The current problems in the supply of fertilizers to farmers across many states point to the inability of the United Progressive Alliance (UPA) government to take important decisions in time. There have been violent protests by farmers who did not get fertilizers in time in Karnataka. Protests have been witnessed in Maharashtra and there are reports of supply bottlenecks in Punjab, too.
In Karnataka, where one farmer died in the police firing and many others were injured, the newly elected government has cited an expected shortfall of 300,000 tonnes of complex fertilizer and 50,000 tonnes of Diammonium Phosphate. The Union government has denied any shortfall.
The problem is the tardy response of the UPA government to situations that call for quick policy responses. The fertilizer issue is not an isolated episode. In October 2006, the Reserve Bank of India, in its mid-term review, had warned of heightened inflationary pressures. The government studiously ignored it till it was too late.
The hardening of international crude prices, including those of the Indian “basket”, should have served as a warning to the government. The prices of feedstock for fertilizer production — liquefied natural gas and naphtha — have increased by 198% and 50%, respectively, while those of fertilizer have remained almost constant. This will deliver a crippling blow on the fertilizer subsidy front. Realistic estimates of fertilizer subsidy are in the range of Rs95,000 crore (or 1.9% of GDP). The government’s subsidy estimates are wholly out of line and are as low as one-third of industry estimates.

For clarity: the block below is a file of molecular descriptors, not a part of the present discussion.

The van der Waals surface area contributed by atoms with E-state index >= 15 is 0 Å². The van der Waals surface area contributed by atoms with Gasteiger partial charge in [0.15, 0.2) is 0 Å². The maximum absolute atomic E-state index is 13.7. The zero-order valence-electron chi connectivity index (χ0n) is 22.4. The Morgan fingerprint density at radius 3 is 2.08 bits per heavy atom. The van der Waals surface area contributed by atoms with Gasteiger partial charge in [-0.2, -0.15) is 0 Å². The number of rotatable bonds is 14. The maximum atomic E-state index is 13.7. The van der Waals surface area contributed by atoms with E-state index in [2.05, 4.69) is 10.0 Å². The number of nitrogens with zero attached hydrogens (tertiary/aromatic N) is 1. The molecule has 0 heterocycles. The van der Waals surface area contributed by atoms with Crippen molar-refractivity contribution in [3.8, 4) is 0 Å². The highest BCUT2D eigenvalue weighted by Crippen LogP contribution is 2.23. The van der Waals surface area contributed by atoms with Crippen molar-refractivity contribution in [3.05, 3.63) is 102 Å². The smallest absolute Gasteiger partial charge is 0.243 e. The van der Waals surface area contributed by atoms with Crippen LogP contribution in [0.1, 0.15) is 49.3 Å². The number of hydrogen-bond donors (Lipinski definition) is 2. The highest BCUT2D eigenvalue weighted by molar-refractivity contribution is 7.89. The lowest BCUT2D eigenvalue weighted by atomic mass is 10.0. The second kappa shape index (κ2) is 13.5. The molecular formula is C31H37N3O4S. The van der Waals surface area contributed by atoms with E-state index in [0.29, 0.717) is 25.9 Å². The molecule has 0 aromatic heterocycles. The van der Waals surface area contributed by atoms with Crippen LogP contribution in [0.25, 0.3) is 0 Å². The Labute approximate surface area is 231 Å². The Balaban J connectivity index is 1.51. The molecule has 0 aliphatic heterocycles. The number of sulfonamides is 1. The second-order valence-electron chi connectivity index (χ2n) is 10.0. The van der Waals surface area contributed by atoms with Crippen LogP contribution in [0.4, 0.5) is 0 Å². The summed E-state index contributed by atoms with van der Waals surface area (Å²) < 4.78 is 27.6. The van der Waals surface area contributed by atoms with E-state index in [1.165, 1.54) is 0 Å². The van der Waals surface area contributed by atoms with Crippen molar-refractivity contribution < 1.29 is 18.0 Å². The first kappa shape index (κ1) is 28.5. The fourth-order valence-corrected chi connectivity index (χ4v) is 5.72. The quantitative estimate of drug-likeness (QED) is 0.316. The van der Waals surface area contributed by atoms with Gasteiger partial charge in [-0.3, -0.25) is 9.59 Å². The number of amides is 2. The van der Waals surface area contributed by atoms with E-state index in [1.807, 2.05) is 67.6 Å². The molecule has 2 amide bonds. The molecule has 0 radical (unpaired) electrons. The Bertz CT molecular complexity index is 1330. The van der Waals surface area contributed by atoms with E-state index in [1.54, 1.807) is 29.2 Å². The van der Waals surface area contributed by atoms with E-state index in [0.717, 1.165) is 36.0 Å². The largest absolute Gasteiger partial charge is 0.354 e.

In such conditions, it’s natural that the fertilizer industry will have misgivings unless the subsidy, freight and pricing issues are handled upfront. So far, this has not taken place. Any realistic and lasting resolution of the problem requires price reforms. These are unlikely to come when elections are less than a year away. Though the reasons for not doing so are plain wrong: If the situation is explained to farmers, they will readily agree to pay, especially in an era of high crop prices. It’s time the UPA realized that politics ought to be practised in a different domain, one that does not peril food security.
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